290. Letter From the President’s Special Assistant for Science and Technology (Hornig) to President Johnson1

Dear Mr. President:

I am pleased to send you an advance copy of the report on the World Food Problem which was prepared by a Panel of the President’s Science Advisory Committee.2 The report will be released by the White House on Sunday, June 18. This report defines the magnitude of the food problem, describes the reasons why the United States should be concerned, and outlines and recommends what must be done if the problem is to be solved.

I believe the scope and significance of the report are apparent from its four basic conclusions:

The scale, severity, and duration of the World Food Problem are so great that a massive, long-range, innovative effort unprecedented in human history will be required to master it.
The solution of the problem after 1985 demands that programs of population control be initiated now. For the immediate future, the food supply is critical.
Food supply is directly related to agricultural development and, in turn, agricultural development and overall economic development are critically interdependent in the hungry countries.
A strategy for attacking the World Food Problem will, of necessity, encompass the entire foreign economic assistance effort of the United States in concert with other developed countries, voluntary institutions, and international organizations.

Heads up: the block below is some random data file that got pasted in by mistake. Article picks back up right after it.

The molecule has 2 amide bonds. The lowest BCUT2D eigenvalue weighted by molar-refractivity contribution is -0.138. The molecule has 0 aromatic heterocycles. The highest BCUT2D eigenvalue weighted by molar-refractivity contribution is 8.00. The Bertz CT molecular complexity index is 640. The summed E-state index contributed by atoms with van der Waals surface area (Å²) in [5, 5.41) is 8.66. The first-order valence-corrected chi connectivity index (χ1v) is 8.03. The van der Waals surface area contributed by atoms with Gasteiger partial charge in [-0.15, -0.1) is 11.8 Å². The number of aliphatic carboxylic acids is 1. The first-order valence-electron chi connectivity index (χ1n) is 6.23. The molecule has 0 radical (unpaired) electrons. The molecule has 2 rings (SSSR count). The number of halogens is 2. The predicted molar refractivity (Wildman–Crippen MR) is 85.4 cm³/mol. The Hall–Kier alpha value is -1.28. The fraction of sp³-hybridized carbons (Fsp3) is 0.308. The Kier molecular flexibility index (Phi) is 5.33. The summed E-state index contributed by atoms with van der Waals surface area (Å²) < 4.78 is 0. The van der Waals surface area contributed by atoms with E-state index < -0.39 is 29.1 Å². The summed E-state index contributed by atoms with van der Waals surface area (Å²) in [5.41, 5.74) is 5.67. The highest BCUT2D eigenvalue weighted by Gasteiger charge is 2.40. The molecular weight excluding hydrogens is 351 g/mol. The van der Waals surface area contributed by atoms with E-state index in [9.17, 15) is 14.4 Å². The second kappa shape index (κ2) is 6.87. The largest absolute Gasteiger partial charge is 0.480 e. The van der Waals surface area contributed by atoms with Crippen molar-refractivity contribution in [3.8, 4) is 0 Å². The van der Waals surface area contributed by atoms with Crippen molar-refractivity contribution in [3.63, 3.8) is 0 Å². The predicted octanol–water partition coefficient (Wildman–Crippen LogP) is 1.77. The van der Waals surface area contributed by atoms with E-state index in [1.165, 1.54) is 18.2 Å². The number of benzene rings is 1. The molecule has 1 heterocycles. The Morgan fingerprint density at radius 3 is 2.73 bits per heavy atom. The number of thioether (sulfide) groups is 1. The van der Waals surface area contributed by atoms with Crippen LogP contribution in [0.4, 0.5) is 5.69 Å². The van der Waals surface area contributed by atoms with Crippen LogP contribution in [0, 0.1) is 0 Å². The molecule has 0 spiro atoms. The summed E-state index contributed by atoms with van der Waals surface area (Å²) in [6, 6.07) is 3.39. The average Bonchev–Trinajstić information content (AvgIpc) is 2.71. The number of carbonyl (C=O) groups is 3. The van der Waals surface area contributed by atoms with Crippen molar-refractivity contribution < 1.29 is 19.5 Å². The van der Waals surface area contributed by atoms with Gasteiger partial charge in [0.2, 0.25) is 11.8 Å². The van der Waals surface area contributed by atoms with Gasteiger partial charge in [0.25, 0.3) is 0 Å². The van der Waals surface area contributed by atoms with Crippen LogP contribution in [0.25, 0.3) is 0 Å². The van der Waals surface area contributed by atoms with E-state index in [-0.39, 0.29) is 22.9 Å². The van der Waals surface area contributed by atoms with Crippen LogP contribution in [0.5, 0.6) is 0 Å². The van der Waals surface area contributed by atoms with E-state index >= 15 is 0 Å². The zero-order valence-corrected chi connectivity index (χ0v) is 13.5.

If you have any questions concerning the report or its recommendations, please feel free to call my office.

Sincerely yours,

Donald Hornig
  1. Source: Minnesota Historical Society, Papers of Hubert H. Humphrey, Vice Presidential Files, 1965–68, 150.E.14.8(8), Box 931. No classification marking.
  2. Not printed. The President tasked the Science Advisory Committee to undertake the study in his Food for Peace message on February 10, 1966. (Public Papers of the Presidents of the United States: Lyndon B. Johnson, 1966, Book I, pp. 163–169) The June 17 White House announcement of the release of the report is printed in American Foreign Policy: Current Documents, 1967, pp. 134–135. The report, which was published in late 1967 as The World Food Problem, consisted of three volumes; for a summary of volume III, “Resource Papers,” see Department of State Bulletin, December 25, 1967, p. 874.